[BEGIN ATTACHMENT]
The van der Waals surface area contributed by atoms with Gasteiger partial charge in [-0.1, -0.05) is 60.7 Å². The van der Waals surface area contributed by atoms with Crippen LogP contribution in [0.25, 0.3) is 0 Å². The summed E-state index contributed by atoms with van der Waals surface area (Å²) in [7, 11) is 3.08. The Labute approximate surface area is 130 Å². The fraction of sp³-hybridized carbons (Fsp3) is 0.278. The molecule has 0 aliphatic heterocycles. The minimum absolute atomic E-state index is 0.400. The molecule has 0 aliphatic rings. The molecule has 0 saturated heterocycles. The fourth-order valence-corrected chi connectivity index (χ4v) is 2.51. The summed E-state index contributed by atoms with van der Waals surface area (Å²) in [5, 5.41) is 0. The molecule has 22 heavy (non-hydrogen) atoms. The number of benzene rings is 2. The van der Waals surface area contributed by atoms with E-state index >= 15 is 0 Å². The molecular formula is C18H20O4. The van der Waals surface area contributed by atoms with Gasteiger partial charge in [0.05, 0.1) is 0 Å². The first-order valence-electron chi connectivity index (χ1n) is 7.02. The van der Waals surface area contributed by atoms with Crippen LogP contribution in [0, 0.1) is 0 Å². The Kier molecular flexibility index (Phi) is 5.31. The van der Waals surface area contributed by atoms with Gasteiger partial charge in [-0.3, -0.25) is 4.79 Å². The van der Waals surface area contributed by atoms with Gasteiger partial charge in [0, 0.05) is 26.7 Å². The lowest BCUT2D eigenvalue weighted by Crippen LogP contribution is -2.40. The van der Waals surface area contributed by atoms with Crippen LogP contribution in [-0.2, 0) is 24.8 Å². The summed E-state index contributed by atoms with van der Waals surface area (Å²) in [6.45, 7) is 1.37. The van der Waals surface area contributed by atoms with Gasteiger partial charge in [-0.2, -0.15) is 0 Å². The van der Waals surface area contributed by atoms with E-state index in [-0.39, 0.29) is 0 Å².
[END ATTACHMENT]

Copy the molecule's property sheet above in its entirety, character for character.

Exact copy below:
The van der Waals surface area contributed by atoms with Gasteiger partial charge in [-0.1, -0.05) is 60.7 Å². The van der Waals surface area contributed by atoms with Crippen LogP contribution in [0.25, 0.3) is 0 Å². The summed E-state index contributed by atoms with van der Waals surface area (Å²) in [7, 11) is 3.08. The Labute approximate surface area is 130 Å². The fraction of sp³-hybridized carbons (Fsp3) is 0.278. The molecule has 0 aliphatic heterocycles. The minimum absolute atomic E-state index is 0.400. The molecule has 0 aliphatic rings. The molecule has 0 saturated heterocycles. The fourth-order valence-corrected chi connectivity index (χ4v) is 2.51. The summed E-state index contributed by atoms with van der Waals surface area (Å²) in [5, 5.41) is 0. The molecule has 22 heavy (non-hydrogen) atoms. The number of benzene rings is 2. The van der Waals surface area contributed by atoms with E-state index >= 15 is 0 Å². The molecular formula is C18H20O4. The van der Waals surface area contributed by atoms with Gasteiger partial charge in [0.05, 0.1) is 0 Å². The first-order valence-electron chi connectivity index (χ1n) is 7.02. The van der Waals surface area contributed by atoms with Crippen LogP contribution in [0, 0.1) is 0 Å². The Kier molecular flexibility index (Phi) is 5.31. The van der Waals surface area contributed by atoms with Gasteiger partial charge in [-0.3, -0.25) is 4.79 Å². The van der Waals surface area contributed by atoms with Gasteiger partial charge in [0, 0.05) is 26.7 Å². The lowest BCUT2D eigenvalue weighted by Crippen LogP contribution is -2.40. The van der Waals surface area contributed by atoms with Crippen LogP contribution in [-0.2, 0) is 24.8 Å². The summed E-state index contributed by atoms with van der Waals surface area (Å²) in [6.45, 7) is 1.37. The van der Waals surface area contributed by atoms with Gasteiger partial charge in [-0.2, -0.15) is 0 Å². The van der Waals surface area contributed by atoms with E-state index in [-0.39, 0.29) is 0 Å².